Prehistoric Genomes Reveal the Genetic Foundation and Cost of Horse Domestication
The domestication of the horse ~ 5.5 kya and the emergence of mounted riding, chariotry, and cavalry dramatically transformed human civilization. However, the genetics underlying horse domestication are difficult to reconstruct, given the near extinction of wild horses. We therefore sequenced two ancient horse genomes from Taymyr, Russia (at 7.4- and 24.3-fold coverage), both predating the earliest archeological evidence of domestication. We compared these genomes with genomes of domesticated horses and the wild Przewalski's horse and found genetic structure within Eurasia in the Late Pleistocene, with the ancient population contributing significantly to the genetic variation of domesticated breeds. We furthermore identified a conservative set of 125 potential domestication targets using four complementary scans for genes that have undergone positive selection. One group of genes is involved in muscular and limb development, articular junctions, and the cardiac system, and may represent physiological adaptations to human utilization. A second group consists of genes with cognitive functions, including social behavior, learning capabilities, fear response, and agreeableness, which may have been key for taming horses. We also found that domestication is associated with inbreeding and an excess of deleterious mutations. This genetic load is in line with the "cost of domestication" hypothesis also reported for rice, tomatoes, and dogs, and it is generally attributed to the relaxation of purifying selection resulting from the strong demographic bottlenecks accompanying domestication. Our work demonstrates the power of ancient genomes to reconstruct the complex genetic changes that transformed wild animals into their domesticated forms, and the population context in which this process took place.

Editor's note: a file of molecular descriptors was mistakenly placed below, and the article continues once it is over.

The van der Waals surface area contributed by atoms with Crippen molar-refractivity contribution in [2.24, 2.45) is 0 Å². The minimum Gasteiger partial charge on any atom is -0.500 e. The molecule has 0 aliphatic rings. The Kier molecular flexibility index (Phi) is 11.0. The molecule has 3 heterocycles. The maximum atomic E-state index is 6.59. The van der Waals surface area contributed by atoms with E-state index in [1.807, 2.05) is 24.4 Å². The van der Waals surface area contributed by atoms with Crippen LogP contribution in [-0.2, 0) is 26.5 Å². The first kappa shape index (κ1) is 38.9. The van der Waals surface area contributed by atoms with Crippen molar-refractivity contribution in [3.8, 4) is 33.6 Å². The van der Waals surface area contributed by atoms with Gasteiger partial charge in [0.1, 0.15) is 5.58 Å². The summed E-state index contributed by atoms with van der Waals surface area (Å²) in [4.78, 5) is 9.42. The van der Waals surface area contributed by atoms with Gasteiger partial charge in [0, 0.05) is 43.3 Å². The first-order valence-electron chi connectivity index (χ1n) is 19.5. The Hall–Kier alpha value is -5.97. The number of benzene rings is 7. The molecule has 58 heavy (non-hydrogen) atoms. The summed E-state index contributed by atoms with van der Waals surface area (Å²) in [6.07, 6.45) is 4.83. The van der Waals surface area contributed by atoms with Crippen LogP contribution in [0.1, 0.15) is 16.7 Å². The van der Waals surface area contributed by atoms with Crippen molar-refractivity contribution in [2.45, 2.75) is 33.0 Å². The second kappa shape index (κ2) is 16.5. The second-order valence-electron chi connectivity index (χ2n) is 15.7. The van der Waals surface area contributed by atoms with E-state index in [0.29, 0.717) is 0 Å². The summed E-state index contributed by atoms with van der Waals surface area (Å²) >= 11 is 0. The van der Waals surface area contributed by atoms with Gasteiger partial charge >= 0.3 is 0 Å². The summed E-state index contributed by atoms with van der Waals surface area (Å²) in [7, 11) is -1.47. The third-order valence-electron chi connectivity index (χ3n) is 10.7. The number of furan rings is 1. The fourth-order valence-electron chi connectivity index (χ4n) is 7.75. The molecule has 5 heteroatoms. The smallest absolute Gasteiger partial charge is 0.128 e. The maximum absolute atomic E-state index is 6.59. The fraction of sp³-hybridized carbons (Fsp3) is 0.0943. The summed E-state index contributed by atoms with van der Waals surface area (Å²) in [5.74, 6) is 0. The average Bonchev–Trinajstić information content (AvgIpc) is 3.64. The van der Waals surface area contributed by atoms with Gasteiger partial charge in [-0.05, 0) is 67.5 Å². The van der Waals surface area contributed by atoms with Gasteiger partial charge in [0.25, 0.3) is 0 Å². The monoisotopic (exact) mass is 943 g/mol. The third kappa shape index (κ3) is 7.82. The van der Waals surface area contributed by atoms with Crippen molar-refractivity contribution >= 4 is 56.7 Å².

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This work was supported by the Danish Council for Independent Research, Natural Sciences (FNU); the Danish National Research Foundation (DNFR94); a Marie-Curie Career Integration Grant (FP7 CIG-293845); and the International Research Group Program (IRG14-08), Deanship of Scientific Research (King Saud University, Saudi Arabia). H.J. was supported by a Marie-Curie Initial Training Network Grant (EUROTAST; FP7 ITN-290344); A.G. and L. Ermini were supported by Marie-Curie Intra-European Fellowships (FP7 IEF-299176 and FP7 IEF-302617); M.S. was supported by a Lundbeck Foundation Grant (R52-A5062); I.D., A.F., and L. Excoffier were supported by a Swiss National Science Foundation Grant (31003A-143393); M.H. was supported by a European Research Council (ERC) Consolidator Grant (310763); T.M.-B. was supported by an ERC Starting Grant (260372) and by a Ministerio de Ciencia e Innovación (MICINN) Grant (BFU2011-28549); B.S. was supported by the Packard Foundation; and D.C. was supported by start-up funds to B.S. from the University of California, Santa Cruz.
Schubert, Mikkel; Jónsson, Hákon; Chang, Dan; Der Sarkissian, Clio; Ermini, Luca; Ginolhac, Aurélien; Albrechtsen, Anders; Dupanloup, Isabelle; Foucal, Adrien; Petersen, Bent; Fumagalli, Matteo; Raghavan, Maanasa; Seguin-Orlando, Andaine; Korneliussen, Thorfinn S.; Velazquez, Amhed M. V.; Stenderup, Jesper; Hoover, Cindi A.; Rubin, Carl-Johan; Alfarhan, Ahmed H.; Alquraishi, Saleh A.; Al-Rasheid, Khaled A. S.; MacHugh, David E.; Kalbfleisch, Ted; Macleod, James N.; Rubin, Edward M.; Sicheritz-Ponten, Thomas; Andersson, Leif; Hofreiter, Michael; Marques-Bonet, Tomas; Gilbert, M. Thomas P.; Nielsen, Rasmus; Excoffier, Laurent; Willerslev, Eske; Shapiro, Beth; and Orlando, Ludovic, "Prehistoric Genomes Reveal the Genetic Foundation and Cost of Horse Domestication" (2014). Veterinary Science Faculty Publications. 29.